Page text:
Mambusao, Capiz / Western Visayas / Philippines
We weren’t planning on having breakfast in the apartment that was built on the pulpit of the old church. Our mission that morning – having no choice but to accept it – was to book passage to Manila later that evening, whether it be by plane, train, or automobile. Please God, I prayed silently, by any means except for the latter two. Such had happened the last time we were in the Philippines less than a decade prior, and after losing and subsequently finding my passport, I didn’t think I could handle the excitement a repeat would surely bring this time around.
The travel agency had closed early the evening before (due to it being Sunday), and this morning was our last chance to ensure we would be able to get to Manila in time for the meetings I had lined up in Makati the next day. We needed to arrive in Manila no later than 10:00 PM to ensure we were in Antipolo by midnight and rested up for a busy day in the city the following morning.
Tito Guenie’s lot was right along market square, in the heart of the excitement that took regularly took place just outside the town’s center. It was on a street marked by a statue erected in honor of a man no one gave a shit about, surrounded by loiterers passing the time in air-conditioned pharmacies and tiangges (the one right by the lot being owned by the mayor’s sister), sputtering tricicads waiting for their next pasahero, and manokan after manokan, calling out after passersby to indulge in “the best rotisserie chicken in Capiz.”
The lot had a church sitting right on top of it, and Tito Guenie had begun renovations on the crumbling building the spring before, turning the pulpit into a two bedroom apartment, the sanctuary into a workshop, and the foyer into a series of little shops for lease. 2Go Travel Agency occupied one of the small shops; the one to its right being a banking center, and the one to its left vacant (with a gigantic sign in front of it that said, “Bawal Umihi Dito!” – Urinating Here Prohibited). I followed Mom as we walked towards the travel agency, unexpectedly passing it up altogether and instead turning into a small alley I didn’t realize was there between the agency and the shop everyone wanted to pee in front of.
“Ooh, ‘Doy!” Mom called out in greeting, throwing her voice into the dark corner of the alley. I scanned the alley quickly to realize it wasn’t an alley at all, recognizing it instead as the makings of its own little specialty shop. Shelves of parts and tools lined each side of the space, and beyond it was a makeshift bridge that took one from the parts store into my uncle’s own expansive workshop.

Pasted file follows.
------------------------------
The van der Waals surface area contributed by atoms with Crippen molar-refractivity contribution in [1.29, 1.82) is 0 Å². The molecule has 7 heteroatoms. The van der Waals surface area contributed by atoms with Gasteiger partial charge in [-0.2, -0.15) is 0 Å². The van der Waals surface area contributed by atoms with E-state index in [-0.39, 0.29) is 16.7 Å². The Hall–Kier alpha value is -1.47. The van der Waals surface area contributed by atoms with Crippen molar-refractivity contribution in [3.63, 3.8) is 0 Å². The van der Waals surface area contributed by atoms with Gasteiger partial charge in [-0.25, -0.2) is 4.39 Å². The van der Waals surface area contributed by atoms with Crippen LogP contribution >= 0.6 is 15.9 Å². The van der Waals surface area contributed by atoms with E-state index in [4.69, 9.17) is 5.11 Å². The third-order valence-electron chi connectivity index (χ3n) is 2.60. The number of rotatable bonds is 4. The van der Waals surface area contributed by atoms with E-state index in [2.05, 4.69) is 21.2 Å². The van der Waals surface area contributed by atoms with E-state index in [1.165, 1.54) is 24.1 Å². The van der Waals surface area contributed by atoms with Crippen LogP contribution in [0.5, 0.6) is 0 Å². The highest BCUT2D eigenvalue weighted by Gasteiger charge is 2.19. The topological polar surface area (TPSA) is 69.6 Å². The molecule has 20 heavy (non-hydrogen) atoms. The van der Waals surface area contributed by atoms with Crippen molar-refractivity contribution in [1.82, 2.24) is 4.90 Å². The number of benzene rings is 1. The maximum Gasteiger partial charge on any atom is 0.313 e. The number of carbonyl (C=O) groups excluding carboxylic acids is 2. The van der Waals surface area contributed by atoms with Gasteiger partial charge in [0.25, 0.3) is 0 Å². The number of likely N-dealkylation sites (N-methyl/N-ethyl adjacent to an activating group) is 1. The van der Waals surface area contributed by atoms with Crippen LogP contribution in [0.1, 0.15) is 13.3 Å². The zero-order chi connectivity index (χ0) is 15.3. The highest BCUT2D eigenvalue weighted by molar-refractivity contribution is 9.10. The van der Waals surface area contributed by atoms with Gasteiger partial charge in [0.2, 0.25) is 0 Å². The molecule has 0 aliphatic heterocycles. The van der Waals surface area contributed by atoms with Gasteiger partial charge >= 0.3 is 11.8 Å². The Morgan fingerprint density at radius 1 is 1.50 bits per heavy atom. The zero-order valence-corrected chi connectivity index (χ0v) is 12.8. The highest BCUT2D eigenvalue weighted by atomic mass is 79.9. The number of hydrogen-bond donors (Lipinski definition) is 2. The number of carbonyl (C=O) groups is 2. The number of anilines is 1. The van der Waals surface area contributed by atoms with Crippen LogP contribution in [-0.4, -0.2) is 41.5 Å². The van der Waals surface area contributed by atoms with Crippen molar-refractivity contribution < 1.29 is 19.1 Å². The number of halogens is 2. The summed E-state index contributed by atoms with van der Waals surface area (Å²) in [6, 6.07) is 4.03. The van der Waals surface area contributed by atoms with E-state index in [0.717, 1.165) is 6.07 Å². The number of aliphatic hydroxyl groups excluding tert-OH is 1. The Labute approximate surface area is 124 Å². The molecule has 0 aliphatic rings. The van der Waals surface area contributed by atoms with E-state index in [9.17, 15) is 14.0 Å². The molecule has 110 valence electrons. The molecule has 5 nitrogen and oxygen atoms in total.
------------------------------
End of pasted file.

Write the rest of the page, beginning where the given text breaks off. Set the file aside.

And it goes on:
My uncle’s head popped up from behind a motorcycle he was working on, squinting in response to the morning light we had let in. “Ooh, ‘Day, Jell!” he exchanged, nodding his head to welcome Mom and I. “Have you had your coffee yet?” He motioned for us to follow him over the bridge, turning around after . Not one to turn down coffee of any kind at any time of the day, I made my way behind him and over the bridge that had been assembled out of large, smoothed planks of wood I wasn’t familiar with, uncharacteristically sturdy for the shapes in which they had been sanded. Philippines, #amirite?
We made our way through the cluttered church turned workshop, rubble under our feet and a congregation of various tools all around us, some completely deconstructed and others fully assembled, ready to be leased for short term use. The workshop was just as dark as the alley had been, save for what little light was able to sneak through the once-stained glass windows that had survived the building’s reincarnation.
The door into the apartment was almost hidden, much too narrow to be called a proper door (if you could call anything pertaining to building construction in the Philippines “proper”). He pushed the hidden panel aside, opening a path into the unfinished kitchen with gray, concrete slab walls and unstained counter tops assembled from naked wood. An island that someone had inserted in the middle of the kitchen was covered with tissue thin plastic bags full of sweet breads and pantry goods. Either someone was clearly expecting someone else, or the expected someone had already arrived.